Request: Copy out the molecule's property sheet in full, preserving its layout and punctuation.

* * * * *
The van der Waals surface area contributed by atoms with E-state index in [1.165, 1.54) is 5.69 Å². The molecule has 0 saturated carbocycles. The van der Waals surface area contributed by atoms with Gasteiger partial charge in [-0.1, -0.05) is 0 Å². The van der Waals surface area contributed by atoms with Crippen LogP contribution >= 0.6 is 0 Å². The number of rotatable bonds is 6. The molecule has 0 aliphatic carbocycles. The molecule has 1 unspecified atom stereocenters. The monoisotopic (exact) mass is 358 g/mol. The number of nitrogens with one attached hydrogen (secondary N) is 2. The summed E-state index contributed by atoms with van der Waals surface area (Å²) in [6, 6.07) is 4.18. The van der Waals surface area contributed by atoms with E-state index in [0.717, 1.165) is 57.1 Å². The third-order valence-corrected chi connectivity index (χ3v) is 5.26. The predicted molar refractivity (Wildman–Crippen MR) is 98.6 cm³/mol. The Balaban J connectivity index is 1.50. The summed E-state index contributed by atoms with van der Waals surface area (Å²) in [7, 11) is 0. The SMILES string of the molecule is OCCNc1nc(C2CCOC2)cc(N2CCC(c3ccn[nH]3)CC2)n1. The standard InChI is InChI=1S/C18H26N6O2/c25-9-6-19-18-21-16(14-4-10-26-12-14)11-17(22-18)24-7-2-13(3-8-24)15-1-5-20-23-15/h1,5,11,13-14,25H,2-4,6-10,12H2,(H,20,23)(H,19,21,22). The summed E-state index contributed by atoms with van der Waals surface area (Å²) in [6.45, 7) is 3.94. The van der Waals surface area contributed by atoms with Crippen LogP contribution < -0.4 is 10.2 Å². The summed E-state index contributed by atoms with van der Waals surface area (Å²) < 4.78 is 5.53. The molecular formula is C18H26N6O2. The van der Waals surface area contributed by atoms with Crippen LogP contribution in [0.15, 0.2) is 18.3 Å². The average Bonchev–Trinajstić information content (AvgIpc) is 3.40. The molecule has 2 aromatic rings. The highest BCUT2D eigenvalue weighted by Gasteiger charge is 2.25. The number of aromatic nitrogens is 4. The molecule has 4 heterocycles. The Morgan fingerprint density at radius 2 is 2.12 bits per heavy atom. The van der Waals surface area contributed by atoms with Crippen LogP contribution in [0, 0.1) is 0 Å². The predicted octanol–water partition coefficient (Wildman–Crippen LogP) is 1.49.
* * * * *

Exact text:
The van der Waals surface area contributed by atoms with E-state index in [1.165, 1.54) is 5.69 Å². The molecule has 0 saturated carbocycles. The van der Waals surface area contributed by atoms with Gasteiger partial charge in [-0.1, -0.05) is 0 Å². The van der Waals surface area contributed by atoms with Crippen LogP contribution >= 0.6 is 0 Å². The number of rotatable bonds is 6. The molecule has 0 aliphatic carbocycles. The molecule has 1 unspecified atom stereocenters. The monoisotopic (exact) mass is 358 g/mol. The number of nitrogens with one attached hydrogen (secondary N) is 2. The summed E-state index contributed by atoms with van der Waals surface area (Å²) in [6, 6.07) is 4.18. The van der Waals surface area contributed by atoms with E-state index in [0.717, 1.165) is 57.1 Å². The third-order valence-corrected chi connectivity index (χ3v) is 5.26. The predicted molar refractivity (Wildman–Crippen MR) is 98.6 cm³/mol. The Balaban J connectivity index is 1.50. The summed E-state index contributed by atoms with van der Waals surface area (Å²) in [7, 11) is 0. The SMILES string of the molecule is OCCNc1nc(C2CCOC2)cc(N2CCC(c3ccn[nH]3)CC2)n1. The standard InChI is InChI=1S/C18H26N6O2/c25-9-6-19-18-21-16(14-4-10-26-12-14)11-17(22-18)24-7-2-13(3-8-24)15-1-5-20-23-15/h1,5,11,13-14,25H,2-4,6-10,12H2,(H,20,23)(H,19,21,22). The summed E-state index contributed by atoms with van der Waals surface area (Å²) in [6.45, 7) is 3.94. The van der Waals surface area contributed by atoms with Crippen LogP contribution < -0.4 is 10.2 Å². The summed E-state index contributed by atoms with van der Waals surface area (Å²) < 4.78 is 5.53. The molecular formula is C18H26N6O2. The van der Waals surface area contributed by atoms with Crippen LogP contribution in [0.15, 0.2) is 18.3 Å². The average Bonchev–Trinajstić information content (AvgIpc) is 3.40. The molecule has 2 aromatic rings. The highest BCUT2D eigenvalue weighted by Gasteiger charge is 2.25. The number of aromatic nitrogens is 4. The molecule has 4 heterocycles. The Morgan fingerprint density at radius 2 is 2.12 bits per heavy atom. The van der Waals surface area contributed by atoms with Crippen LogP contribution in [0, 0.1) is 0 Å². The predicted octanol–water partition coefficient (Wildman–Crippen LogP) is 1.49.